2013 | Master Graduation Project | Coached by Joep Frens
In this research-through-design project, we investigated how to design for attachment. To counter the trend of increasingly shorter product life spans in current digital-physical products, we investigated whether we can design products in such a way that they make their users more attached to them. We hypothesized that the digital products could continuously adapt to the user, affecting all product aspects: appearance, interaction, functionality and content. Such adaptations might result in a more unique object that matches the particular use of the individual and has traces of the shared history. If the adaptations are both physical and digital, this would decrease the transferability of the adaptation and would give more value to the actual objects itself.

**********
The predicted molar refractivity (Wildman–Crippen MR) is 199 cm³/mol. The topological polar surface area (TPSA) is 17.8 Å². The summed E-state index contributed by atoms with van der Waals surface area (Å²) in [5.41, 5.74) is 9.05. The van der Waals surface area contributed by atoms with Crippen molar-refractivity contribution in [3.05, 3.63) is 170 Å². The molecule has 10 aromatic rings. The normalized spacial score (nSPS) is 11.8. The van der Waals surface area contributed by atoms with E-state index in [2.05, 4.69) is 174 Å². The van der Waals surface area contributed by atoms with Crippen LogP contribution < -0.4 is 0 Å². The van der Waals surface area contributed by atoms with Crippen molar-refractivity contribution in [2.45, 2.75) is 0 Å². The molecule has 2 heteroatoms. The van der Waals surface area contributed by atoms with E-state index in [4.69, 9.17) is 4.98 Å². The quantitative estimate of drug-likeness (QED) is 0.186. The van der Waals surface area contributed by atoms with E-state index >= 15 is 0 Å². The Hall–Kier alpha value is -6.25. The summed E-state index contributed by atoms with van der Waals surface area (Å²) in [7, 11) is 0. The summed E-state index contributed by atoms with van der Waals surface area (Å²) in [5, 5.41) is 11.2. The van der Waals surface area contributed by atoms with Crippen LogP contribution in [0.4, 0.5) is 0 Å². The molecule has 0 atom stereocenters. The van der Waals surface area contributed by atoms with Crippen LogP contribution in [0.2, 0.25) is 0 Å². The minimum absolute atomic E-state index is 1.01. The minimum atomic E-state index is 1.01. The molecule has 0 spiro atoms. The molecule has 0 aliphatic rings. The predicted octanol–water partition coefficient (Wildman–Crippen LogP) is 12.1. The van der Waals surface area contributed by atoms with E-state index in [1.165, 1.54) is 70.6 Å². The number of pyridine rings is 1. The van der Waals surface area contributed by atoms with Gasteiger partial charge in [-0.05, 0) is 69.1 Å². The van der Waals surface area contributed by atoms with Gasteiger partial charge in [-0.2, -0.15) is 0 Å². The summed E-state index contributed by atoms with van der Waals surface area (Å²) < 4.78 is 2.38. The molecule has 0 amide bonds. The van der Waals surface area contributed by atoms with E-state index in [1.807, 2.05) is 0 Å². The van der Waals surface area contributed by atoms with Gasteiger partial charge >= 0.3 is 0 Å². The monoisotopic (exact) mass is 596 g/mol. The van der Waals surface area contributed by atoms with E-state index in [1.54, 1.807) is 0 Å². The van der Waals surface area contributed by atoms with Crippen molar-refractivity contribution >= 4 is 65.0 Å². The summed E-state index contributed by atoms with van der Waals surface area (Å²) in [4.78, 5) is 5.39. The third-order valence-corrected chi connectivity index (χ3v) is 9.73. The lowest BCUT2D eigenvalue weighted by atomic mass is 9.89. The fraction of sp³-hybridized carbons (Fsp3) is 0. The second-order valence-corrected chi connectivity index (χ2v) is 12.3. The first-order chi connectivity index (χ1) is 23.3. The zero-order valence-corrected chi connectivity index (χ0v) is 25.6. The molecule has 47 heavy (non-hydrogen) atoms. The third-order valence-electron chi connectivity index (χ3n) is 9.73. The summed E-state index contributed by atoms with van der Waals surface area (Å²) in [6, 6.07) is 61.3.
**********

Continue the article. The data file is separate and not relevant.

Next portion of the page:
In a search for which product qualities might result in a stronger emotional bond between user and product, we performed a series of case studies: design iterations and different types of physical-digital hybrids (mp3 players, cameras and e-readers). We used the insights from the case studies to describe four particular qualities of the adaptation – ‘elements of attachment’, as we call them. These elements are:
To demonstrate their use, we used the four elements as guidance in the design of a new mobile phone concept, called FLEX. The research has been presented at the 2015 DesForM conference.
Last update: March 2018 Layout inspired by w3schools.